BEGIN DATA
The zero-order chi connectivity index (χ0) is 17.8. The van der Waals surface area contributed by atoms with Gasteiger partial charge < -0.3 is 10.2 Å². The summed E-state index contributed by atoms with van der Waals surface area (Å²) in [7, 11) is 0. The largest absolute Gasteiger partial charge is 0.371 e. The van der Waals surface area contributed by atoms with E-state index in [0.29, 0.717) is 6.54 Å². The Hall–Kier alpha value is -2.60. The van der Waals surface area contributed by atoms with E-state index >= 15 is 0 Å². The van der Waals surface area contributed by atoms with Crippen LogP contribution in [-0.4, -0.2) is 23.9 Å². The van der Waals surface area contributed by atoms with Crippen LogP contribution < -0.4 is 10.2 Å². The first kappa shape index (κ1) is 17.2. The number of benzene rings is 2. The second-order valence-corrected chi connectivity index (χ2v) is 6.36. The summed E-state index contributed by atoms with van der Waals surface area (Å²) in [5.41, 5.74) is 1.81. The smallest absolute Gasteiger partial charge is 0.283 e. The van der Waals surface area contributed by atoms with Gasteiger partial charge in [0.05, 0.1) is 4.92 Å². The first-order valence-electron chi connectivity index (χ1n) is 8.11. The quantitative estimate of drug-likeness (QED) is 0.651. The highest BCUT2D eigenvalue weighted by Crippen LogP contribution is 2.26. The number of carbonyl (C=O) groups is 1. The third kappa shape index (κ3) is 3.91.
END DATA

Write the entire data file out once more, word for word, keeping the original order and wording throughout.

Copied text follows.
The zero-order chi connectivity index (χ0) is 17.8. The van der Waals surface area contributed by atoms with Gasteiger partial charge < -0.3 is 10.2 Å². The summed E-state index contributed by atoms with van der Waals surface area (Å²) in [7, 11) is 0. The largest absolute Gasteiger partial charge is 0.371 e. The van der Waals surface area contributed by atoms with E-state index in [0.29, 0.717) is 6.54 Å². The Hall–Kier alpha value is -2.60. The van der Waals surface area contributed by atoms with E-state index >= 15 is 0 Å². The van der Waals surface area contributed by atoms with Crippen LogP contribution in [-0.4, -0.2) is 23.9 Å². The van der Waals surface area contributed by atoms with Crippen LogP contribution < -0.4 is 10.2 Å². The first kappa shape index (κ1) is 17.2. The number of benzene rings is 2. The second-order valence-corrected chi connectivity index (χ2v) is 6.36. The summed E-state index contributed by atoms with van der Waals surface area (Å²) in [5.41, 5.74) is 1.81. The smallest absolute Gasteiger partial charge is 0.283 e. The van der Waals surface area contributed by atoms with Gasteiger partial charge in [0.05, 0.1) is 4.92 Å². The first-order valence-electron chi connectivity index (χ1n) is 8.11. The quantitative estimate of drug-likeness (QED) is 0.651. The highest BCUT2D eigenvalue weighted by Crippen LogP contribution is 2.26. The number of carbonyl (C=O) groups is 1. The third kappa shape index (κ3) is 3.91.